The Academy’s Best International Feature Film committee has disqualified the first-ever Nigerian entry, Genevieve Njaji’s Netflix pickup “Lionheart,” because it is mostly in the English language. Since 2006, the Oscar rules dictate that eligible movies must have a “predominantly non-English dialogue track,” a move made in an attempt to open up more opportunities for films from diverse cultures.
The film in question would have been eligible before that change, because films submitted for the recently renamed foreign-language Oscar have always been in the official language of the country. In this case, the official language of Nigeria, which was colonized by the British, is in fact English. Only 12 percent of the film is in Igbo, a dialect of the ethnic group of the Igbo people. If Nigerian submitted a film which included dialogue that included more than 50 percent in the Igbo language, it would still be eligible.
The film’s 95-minute running time reportedly contains only 11 minutes and 35 seconds of non-English dialogue, making it ineligible for the Best International Feature Film nom. However, “Lionheart” can still be submitted for consideration in Best Picture and other categories.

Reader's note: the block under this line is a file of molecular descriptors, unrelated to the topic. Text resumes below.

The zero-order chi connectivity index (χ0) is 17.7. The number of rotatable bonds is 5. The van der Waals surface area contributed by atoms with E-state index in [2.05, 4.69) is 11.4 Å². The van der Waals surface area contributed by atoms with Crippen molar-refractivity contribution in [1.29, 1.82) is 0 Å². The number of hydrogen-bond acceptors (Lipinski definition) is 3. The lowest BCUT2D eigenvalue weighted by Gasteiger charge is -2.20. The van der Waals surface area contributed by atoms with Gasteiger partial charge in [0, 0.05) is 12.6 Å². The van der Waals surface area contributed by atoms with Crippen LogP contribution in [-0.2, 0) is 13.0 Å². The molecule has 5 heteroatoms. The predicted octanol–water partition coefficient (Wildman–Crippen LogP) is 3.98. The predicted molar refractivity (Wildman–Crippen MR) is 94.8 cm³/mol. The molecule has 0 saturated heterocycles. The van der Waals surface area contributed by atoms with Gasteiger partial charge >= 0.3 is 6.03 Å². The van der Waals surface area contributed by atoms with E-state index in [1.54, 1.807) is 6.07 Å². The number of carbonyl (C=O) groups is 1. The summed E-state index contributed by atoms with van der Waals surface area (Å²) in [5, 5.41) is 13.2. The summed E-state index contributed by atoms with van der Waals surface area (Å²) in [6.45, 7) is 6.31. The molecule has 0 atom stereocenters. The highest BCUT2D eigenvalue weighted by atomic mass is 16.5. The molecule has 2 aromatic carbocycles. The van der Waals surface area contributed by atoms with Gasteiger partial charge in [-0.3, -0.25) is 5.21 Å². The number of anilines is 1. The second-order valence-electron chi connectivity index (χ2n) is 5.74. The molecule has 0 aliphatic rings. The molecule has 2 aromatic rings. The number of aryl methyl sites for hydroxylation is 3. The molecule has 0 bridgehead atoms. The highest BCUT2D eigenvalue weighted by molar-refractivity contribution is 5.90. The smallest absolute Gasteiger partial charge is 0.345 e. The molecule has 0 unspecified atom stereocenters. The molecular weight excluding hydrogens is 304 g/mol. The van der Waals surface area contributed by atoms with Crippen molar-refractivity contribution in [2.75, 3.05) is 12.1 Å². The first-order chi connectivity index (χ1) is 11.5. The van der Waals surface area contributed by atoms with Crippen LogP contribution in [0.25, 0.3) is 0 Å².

This has happened before; Israel had to come up with another Oscar entry back in 2008 when “The Band’s Visit” didn’t meet the 50/50 English versus non-English language standard.
This current rule is why Ireland, the U.K., and Australia often submit films to the Academy that are not in English. This year’s UK entry “Gaza” was filmed in Arabic. Other films that have not been eligible in recent years include American films like Mel Gibson’s “The Passion of the Christ” (filmed in Aramaic, Latin, and Hebrew), “Menashe,” whose characters spoke Yiddish, and Lulu Wang’s “The Farewell,” which was shot mostly in Mandarin.
After the news was announced, filmmaker Ava DuVernay led a fierce Twitter protest against the ruling: “Are you banning this country from ever competing for an Oscar in its official language?”
“Colonialism really is a bitch,” added Franklin Leonard, founder of the Black List.
Now the record 93 International Oscar entries are down to 92, tied with last year. And the record number of women directors in the category is now 28 instead of 29. One upside: the Oscar fuss could make the film more visible to potential viewers on Netflix, curious to see an awards contender taking out of the fray too early.
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